“I went to Tehran and bought a false passport and identity card,” the youth said. “From there I went to Turkey and got a visa to take a vacation in Cuba. The airline gave me a transit visa through Gander. When we landed--I remember it was very early in the morning--I went into the airport to buy cigarettes. I waited until the tour director called us back to the plane. When nearly everyone else was walking back, I went to a Mountie (Royal Canadian Mounted Policeman) and said I wanted to stay.”

The Iranian was quickly moved out of the transit lounge. His baggage was taken from the plane, and immigration officials began taking a statement. They immediately determined that the defection was genuine.

That is the way it generally goes, but not always. Some defectors have hidden in washrooms and under stairways. People with little or no English have appealed to a cashier in the big duty-free store.

Important, Yet Routine

However it is done, Loder said, “they make us know what they want, and we do it. I know it is probably the most important moment in their lives, but to us, it is quite routine.”

For the most part, the defections go off routinely, Loder said, adding, “Oh, sometimes the other passengers hiss and whistle, but there haven’t been any efforts to prevent anyone from leaving.”

It was not always so. A few years ago, an East German doctor bolted from a line of passengers returning to their plane, and some of the passengers grabbed her. So did a Mountie, and a tug of war ensued. When the doctor’s clothes began to tear, the Mountie let go, and she was dragged onto the plane.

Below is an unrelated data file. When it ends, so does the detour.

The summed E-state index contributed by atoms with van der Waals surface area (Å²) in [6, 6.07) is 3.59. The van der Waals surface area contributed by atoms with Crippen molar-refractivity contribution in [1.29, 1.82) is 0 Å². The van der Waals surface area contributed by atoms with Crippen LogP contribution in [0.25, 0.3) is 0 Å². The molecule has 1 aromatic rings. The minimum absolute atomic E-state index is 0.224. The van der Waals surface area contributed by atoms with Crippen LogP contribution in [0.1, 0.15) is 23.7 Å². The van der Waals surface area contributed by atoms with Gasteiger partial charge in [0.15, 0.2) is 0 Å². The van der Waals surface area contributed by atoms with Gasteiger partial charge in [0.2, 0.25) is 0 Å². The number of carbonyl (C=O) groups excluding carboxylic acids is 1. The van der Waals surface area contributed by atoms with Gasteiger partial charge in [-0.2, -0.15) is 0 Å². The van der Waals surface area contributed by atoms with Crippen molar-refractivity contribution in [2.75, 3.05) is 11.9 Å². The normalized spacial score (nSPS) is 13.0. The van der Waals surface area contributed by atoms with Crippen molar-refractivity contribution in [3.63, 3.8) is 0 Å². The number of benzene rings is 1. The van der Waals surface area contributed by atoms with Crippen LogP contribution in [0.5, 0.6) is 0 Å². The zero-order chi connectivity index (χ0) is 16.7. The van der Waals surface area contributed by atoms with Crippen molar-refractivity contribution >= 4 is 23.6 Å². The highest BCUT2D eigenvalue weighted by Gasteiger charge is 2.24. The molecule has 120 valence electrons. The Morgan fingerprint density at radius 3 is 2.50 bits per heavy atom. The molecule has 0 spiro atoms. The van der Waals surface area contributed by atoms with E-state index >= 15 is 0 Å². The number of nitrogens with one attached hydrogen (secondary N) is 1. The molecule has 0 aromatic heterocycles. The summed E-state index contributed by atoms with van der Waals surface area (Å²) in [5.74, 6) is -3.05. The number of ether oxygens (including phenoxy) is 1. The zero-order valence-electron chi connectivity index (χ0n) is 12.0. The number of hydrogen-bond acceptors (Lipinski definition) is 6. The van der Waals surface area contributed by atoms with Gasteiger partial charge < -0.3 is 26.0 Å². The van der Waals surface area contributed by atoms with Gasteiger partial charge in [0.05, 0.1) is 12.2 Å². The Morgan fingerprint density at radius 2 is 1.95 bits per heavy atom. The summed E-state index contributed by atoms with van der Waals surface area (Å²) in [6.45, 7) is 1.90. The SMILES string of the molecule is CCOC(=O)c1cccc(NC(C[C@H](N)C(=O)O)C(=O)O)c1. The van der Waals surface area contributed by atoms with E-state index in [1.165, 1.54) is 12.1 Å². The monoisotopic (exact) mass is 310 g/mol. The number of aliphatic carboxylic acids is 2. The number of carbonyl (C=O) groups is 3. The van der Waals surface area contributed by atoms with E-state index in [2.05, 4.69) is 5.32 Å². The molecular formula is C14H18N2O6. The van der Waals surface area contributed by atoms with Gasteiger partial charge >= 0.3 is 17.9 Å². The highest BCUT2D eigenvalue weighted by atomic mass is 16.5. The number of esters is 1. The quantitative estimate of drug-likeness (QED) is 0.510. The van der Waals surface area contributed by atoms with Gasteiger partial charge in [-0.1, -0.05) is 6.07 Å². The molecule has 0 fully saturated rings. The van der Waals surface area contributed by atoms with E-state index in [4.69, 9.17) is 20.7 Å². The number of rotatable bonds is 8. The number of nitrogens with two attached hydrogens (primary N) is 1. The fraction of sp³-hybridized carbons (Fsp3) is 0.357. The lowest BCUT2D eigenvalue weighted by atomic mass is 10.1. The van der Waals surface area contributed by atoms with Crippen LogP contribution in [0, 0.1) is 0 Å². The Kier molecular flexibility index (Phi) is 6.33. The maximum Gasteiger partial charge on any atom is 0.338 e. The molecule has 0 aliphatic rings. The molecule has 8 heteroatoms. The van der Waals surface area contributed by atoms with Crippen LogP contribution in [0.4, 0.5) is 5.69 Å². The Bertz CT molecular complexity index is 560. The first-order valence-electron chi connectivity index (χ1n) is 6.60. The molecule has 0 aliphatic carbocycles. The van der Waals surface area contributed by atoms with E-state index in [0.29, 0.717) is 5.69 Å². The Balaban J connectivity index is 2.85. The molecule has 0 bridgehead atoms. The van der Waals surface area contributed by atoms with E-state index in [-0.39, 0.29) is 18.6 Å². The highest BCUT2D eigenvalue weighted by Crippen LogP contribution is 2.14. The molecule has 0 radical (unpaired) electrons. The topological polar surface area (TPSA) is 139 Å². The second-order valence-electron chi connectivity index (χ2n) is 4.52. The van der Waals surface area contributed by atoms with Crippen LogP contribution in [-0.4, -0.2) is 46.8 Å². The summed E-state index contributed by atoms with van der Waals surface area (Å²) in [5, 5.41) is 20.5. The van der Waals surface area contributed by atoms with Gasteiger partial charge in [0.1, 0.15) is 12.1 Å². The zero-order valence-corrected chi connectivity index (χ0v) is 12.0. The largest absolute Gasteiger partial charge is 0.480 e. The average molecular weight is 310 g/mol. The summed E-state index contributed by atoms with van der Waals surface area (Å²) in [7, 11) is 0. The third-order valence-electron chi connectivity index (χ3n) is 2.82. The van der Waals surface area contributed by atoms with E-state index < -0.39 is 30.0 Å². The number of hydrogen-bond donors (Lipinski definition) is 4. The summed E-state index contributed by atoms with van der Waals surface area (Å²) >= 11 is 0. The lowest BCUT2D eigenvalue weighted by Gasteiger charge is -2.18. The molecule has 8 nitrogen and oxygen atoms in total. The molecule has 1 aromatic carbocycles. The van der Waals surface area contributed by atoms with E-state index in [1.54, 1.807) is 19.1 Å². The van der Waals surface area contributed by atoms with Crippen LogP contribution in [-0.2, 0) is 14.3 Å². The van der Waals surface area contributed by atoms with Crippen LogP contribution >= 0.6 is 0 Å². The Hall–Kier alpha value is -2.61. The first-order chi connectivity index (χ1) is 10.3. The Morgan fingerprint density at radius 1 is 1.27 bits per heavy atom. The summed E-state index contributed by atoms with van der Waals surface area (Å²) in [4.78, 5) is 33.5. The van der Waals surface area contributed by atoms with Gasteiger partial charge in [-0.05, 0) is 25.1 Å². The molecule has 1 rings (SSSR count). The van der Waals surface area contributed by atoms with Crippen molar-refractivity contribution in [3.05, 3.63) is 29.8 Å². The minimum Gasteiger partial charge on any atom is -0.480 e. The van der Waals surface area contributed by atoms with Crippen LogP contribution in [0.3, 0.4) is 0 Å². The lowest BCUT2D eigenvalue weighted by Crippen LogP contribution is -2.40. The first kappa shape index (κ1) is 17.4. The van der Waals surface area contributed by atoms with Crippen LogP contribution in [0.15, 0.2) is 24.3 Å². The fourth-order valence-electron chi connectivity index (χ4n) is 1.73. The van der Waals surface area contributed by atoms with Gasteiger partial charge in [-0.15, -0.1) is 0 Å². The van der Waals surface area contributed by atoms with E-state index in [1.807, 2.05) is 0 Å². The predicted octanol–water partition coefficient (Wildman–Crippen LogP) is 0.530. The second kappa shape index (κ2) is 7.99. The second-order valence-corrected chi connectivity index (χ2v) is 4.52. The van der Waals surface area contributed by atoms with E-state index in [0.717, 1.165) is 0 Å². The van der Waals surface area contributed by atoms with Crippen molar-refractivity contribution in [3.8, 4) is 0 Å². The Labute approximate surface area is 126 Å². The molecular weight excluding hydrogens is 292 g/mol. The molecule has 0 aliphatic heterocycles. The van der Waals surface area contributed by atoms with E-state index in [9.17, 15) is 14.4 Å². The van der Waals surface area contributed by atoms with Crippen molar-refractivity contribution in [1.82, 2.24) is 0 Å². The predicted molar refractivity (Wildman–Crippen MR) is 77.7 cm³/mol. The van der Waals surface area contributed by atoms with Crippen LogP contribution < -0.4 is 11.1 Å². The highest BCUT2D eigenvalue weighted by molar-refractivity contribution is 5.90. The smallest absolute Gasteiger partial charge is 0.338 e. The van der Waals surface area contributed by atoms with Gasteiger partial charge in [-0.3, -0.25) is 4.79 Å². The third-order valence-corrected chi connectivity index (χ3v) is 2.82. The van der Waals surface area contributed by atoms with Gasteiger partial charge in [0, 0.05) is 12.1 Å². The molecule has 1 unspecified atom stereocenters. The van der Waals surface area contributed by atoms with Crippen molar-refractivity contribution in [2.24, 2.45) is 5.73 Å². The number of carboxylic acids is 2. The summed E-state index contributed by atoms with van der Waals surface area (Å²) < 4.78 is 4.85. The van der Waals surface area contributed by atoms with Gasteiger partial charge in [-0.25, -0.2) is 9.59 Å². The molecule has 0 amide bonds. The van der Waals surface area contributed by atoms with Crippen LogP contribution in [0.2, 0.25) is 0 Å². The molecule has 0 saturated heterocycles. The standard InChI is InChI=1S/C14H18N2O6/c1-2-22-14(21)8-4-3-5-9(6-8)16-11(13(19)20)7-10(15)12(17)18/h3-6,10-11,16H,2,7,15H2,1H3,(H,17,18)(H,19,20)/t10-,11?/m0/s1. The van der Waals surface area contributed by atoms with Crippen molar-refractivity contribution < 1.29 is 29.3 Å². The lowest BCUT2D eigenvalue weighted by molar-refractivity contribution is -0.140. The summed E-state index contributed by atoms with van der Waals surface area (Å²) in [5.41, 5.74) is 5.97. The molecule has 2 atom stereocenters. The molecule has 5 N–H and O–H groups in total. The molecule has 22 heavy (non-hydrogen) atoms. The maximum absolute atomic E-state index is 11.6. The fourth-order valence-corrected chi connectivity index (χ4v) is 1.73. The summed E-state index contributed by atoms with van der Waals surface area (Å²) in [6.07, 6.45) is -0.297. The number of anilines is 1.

Not to be denied, the police drove a car into the plane’s path and prevented it from taking off. Finally, the woman was released, and the plane was allowed to proceed.

Immigration officials say that once a defector is taken in, he is moved to a somewhat shabby building on the outskirts of Gander. If needed, English lessons are provided, along with medical attention and preliminary job counseling. For Cubans and Eastern Europeans, it takes six to eight weeks before they are given final approval and can leave Gander.

Takes Longer for Iranians

“It takes a little longer for Iranians,” Loder said, explaining that they usually come in with false documents and that it takes a while to establish their identity.

The defections are presumed to be embarrassing to the Soviets and Cubans, but immigration officials say they “don’t entertain any complaints.”

“These people have a right to seek refugee status, and Canada has a legal right to grant it to them,” one official said.

Loder acknowledges that the incidents “are a considerable inconvenience” for the airlines and their crews.

“When it happens,” he said, “they have to remove all the luggage, and each passenger has to identify each piece. What is left over is presumed to belong to the defector.”

Several Hours’ Delay

This sometimes delays departure for several hours. Nonetheless, officials say, the Soviets, Cubans and others say very little to them. Alan Scott, the acting airport manager, said the Soviets and the others do not complain because they need Gander as a refueling stop and as a place to change crews.

Indications of the Soviets’ need for Gander are the long-term contract they have signed and the investment they have made in building a fuel storage depot and pipeline here.

If the foreign airlines need Gander, Gander also needs the airlines. About 70% of the town’s economy is dependent on the air terminal.